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Comparison of Three Methods for the Evaluation of Cytokine Storm Risk in Early and Clinical Stage Biopharmaceutical Development
Poster

Comparison of Three Methods for the Evaluation of Cytokine Storm Risk in Early and Clinical Stage Biopharmaceutical Development

Comparison of Three Methods for the Evaluation of Cytokine Storm Risk in Early and Clinical Stage Biopharmaceutical Development
Poster

Comparison of Three Methods for the Evaluation of Cytokine Storm Risk in Early and Clinical Stage Biopharmaceutical Development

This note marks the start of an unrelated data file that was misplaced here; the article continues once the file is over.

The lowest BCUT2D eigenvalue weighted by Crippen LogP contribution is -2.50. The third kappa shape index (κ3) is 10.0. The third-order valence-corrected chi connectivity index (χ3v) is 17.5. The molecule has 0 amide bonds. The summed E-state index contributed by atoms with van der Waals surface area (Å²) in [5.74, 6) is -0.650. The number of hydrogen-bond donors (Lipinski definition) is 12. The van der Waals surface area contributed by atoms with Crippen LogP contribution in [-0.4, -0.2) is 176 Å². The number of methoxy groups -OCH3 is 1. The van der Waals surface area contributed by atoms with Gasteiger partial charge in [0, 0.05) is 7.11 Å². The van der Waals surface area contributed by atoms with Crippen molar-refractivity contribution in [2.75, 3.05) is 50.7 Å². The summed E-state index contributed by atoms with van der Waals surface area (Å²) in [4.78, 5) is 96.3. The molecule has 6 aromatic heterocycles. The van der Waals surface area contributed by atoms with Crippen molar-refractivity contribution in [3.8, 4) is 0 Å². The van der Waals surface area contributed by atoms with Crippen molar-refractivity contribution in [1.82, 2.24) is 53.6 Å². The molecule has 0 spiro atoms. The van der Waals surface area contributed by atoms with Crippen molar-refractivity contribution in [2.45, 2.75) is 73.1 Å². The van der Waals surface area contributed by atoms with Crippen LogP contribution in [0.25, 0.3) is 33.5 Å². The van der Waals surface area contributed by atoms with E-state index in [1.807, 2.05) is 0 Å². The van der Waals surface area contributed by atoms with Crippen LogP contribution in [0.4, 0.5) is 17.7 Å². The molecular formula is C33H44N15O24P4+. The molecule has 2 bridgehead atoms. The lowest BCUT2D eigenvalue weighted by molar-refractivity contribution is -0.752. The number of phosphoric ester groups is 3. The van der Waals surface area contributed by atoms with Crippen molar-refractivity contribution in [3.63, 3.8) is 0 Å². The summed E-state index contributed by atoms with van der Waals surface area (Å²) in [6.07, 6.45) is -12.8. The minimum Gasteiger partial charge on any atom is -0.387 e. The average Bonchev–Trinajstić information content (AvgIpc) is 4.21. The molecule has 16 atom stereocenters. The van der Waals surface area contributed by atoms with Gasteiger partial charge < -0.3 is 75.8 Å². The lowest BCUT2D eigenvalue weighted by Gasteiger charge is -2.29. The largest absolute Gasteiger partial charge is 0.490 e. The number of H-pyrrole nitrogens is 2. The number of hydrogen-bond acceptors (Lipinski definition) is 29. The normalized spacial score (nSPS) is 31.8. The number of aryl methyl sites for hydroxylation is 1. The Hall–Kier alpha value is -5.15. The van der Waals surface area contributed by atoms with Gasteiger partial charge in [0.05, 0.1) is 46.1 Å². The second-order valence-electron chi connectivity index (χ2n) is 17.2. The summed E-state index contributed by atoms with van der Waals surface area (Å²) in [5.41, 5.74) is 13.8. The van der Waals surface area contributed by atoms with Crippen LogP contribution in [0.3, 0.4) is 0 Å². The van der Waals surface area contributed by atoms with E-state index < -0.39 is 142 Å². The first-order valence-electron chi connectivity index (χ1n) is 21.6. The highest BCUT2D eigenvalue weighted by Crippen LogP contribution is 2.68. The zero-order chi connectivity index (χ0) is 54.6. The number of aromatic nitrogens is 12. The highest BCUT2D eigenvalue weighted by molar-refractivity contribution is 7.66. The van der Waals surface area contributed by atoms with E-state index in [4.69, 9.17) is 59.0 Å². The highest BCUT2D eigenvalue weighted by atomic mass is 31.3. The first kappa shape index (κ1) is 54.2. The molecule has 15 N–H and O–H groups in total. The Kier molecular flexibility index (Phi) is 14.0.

Cytokine release syndrome and cytokine storm (CRS or CS) are potentially fatal immune reactions characterized by large scale release, upon a first infusion of some therapeutic antibodies or biologics, of the proinflammatory cytokines IL2, IL4, IL6, IL8, IL17, TGFb, TNFa, and/or IFNg by immune cells. In 2006, a phase 1 clinical trial of TGN1412, a humanized anti-CD28 superagonist, caused a near fatal cytokine storm reaction in 6 out of 6 healthy volunteers. The adverse reaction to TGN1412 was not predicted by the standard battery of preclinical in vitro or in vivo tests, including NHP GLP studies. Subsequent analysis of interspecies differences found that the underlying cells responsible for the cytokine storm, CD4+CD45RO+ effector-memory T cells, express CD28 in humans but not in primates. Additionally, human lymphoid T cells, but not peripheral blood effector-memory T cells, were found to be reactive to TGN1412, raising questions about the utility of in vitro or ex vivo testing using PBMC's for CRS. Prior to the TGN1412 clinical trial disaster, the standard method for in vitro assessment of cytokine release syndrome was to add aqueous test antibody or biologic to a culture of PBMC's for 24 to 72 hours and then measure cell proliferation and inflammatory cytokine release. This simple approach is now known to lack sufficient sensitivity to accurately assess risk of CRS or CS. Since then, a great deal of effort has gone into creating an in vitro assay that is capable of recapitulating in vivo effects. At least three methods have been reported that improve, in some ways, the ability to predict CRS: (a) immobilization of test antibody on plastic, (b) co-culture of PBMC's on HUVEC's and (c) pre-culture of PBMC's at high cell density. The goal of this work is to identify an assay that can accurately predict the risk of CRS and CS associated with investigational biotherapeutics. The assay must be suitable for routine use in a biotherapeutics development program and must use soluble, not plastic immobilized, test article to allow for meaningful comparisons between test and control articles and correlation with in vivo dosaging. To be considered predictive, the assay should, as a starting point, recapitulate in vitro the known in vivo biology of CRS in that subsaturating concentrations of anti-CD3 (clone OKT3) and saturating concentrations of superagonistic anti-CD28 should each trigger pro-inflammatory cytokine production.
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